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TAISSUMANI: Around the Arctic December 13, 2013 - 12:01 pm

Taissumani, Dec. 13

Coming Up Jesusy — Part 5

Nuqallaq, photographed in 1923. (HARPER COLLECTION)
Nuqallaq, photographed in 1923. (HARPER COLLECTION)

The Danish explorer, Peter Freuchen, met Umik and Nuqallaq near Igloolik in May of 1922.

He remarked that the two had come down to Igloolik from Pond’s Inlet the previous spring and “commenced to practise some supposed Cristian (sic) religion, and converted everybody at Igloolick (sic), which made them both rather big men amongst the natives of the settlement.”

They had both stopped hunting, but all the game killed by the natives was brought to them, to be divided as they wished. In a book he wrote some years later, Freuchen described Nuqallaq as being his father’s “assistant and truant officer.”

Freuchen said that Nuqallaq “worked a racket of constituting himself a ‘customs department,’ and anyone who came to Igdloolik (sic) to trade had to hand over half his goods to Nuqallaq.” 

Freuchen wrote that Umik and Nuqallaq forbade the practice of wife exchange except for themselves; they, “being superior beings, would be able to borrow anyone’s wife they wanted — and their wants were insatiable.” 

Freuchen also thought that Nuqallaq was cruel. He wrote:

“Nuqallaq was the only Eskimo I ever laid hands on. He had a very pleasant little wife whom he foully mistreated. I knew that if an Eskimo beats his wife no one should interfere — it is equally insulting to the husband and to the woman. But I saw Nuqallaq swing his wife round by the hair and kick her in the belly — she was pregnant — and I took him between my fingers and roughed him up a bit. He bellowed with rage and yelled that he had killed one white man and could easily kill another. So I had to rough him a bit more and throw him through the wall of the house.”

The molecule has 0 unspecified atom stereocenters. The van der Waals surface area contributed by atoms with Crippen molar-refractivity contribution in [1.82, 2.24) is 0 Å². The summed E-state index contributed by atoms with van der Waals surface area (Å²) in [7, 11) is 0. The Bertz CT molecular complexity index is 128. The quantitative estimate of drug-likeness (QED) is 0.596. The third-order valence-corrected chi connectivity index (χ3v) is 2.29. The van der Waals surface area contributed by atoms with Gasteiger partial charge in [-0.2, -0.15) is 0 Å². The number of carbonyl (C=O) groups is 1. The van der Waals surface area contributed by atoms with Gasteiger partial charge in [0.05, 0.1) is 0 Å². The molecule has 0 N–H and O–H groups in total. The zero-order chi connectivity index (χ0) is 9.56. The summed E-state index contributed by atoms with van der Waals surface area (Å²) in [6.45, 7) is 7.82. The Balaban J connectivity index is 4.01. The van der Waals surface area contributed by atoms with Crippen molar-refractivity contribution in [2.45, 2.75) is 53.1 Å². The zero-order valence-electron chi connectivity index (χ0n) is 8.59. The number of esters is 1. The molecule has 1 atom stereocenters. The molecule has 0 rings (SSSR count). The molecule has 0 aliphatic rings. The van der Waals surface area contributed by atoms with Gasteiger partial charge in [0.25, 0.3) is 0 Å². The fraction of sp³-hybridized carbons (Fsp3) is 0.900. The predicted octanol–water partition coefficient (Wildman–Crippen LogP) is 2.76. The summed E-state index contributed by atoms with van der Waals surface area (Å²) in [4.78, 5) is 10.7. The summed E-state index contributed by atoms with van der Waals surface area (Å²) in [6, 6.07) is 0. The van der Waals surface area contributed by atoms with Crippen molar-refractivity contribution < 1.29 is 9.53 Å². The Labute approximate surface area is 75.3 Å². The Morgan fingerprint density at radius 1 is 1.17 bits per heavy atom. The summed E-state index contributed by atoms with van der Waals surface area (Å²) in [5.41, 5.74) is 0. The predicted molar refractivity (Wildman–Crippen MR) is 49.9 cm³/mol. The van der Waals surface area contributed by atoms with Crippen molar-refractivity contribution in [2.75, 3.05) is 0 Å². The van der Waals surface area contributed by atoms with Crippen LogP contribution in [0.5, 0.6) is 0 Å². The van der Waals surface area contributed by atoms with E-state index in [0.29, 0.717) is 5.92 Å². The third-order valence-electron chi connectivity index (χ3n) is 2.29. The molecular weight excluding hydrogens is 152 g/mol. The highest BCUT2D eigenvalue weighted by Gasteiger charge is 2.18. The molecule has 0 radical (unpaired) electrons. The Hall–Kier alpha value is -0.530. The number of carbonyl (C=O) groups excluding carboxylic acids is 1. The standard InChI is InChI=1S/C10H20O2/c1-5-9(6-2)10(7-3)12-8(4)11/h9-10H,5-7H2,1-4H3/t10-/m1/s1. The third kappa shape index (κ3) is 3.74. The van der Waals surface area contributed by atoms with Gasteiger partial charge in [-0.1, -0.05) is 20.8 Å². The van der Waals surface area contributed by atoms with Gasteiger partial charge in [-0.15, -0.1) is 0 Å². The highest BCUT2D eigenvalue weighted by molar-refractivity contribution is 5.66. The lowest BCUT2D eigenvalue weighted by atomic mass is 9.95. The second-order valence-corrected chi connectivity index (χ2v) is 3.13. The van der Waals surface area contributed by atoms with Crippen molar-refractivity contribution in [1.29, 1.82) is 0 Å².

Finley McInnes, an officer with the Royal Canadian Mounted Police, visited Igloolik in the spring of 1923 and noted, “They are very enthusiastic over religion, which they follow in their own crude style, singing hymns and reading from their Testament several times a day. The most attractive pastime, however, is trying to count the number of the pages and the hymns.” 

He observed that those who had been Christianized demonstrated this by carrying a white flag attached to the sled while travelling.

When a visitor was seen to approach a settlement, the entire adult population would line up side-by-side in a prominent place in front of the snowhouses and begin to sing a hymn when the visitor was within hearing distance.

The new arrival was expected to stop his team and stand beside his sled until the hymn was finished, at which time each singer would greet him with three shakes of the hand. These same formalities were followed when a village resident returned after only a few hours absence. 

Therkel Mathiassen, the Danish archaeologist of the Fifth Thule Expedition, suggested that “if no reinforcements in the form of missionaries arrive for this new ‘religion’, if this collection of half digested or undigested maxims can be called a religion, it will presumably disappear just as quickly as it came when it no longer has the interest of novelty.” 

Back in Pond Inlet in 1923, Nuqallaq was convicted for the killing of the trader, Robert Janes. Sentenced to 10 years in Stony Mountain Penitentiary, he was released because of ill health after two years. He died near Pond Inlet in December of 1925.

His young wife, who Peter Freuchen had referred to, was Anna Attagutsiaq. She remarried, to Kipumii. The rest of her life was uneventful, and she died at a ripe old age in Pond Inlet in 1987.

Roman Catholic and Anglican missionaries arrived in Pond Inlet in 1929 and each built permanent missions there.

Taissumani recounts a specific event of historic interest. Kenn Harper is a historian, writer and linguist who lives in Iqaluit. Feedback? Send your comments and questions to .(JavaScript must be enabled to view this email address).


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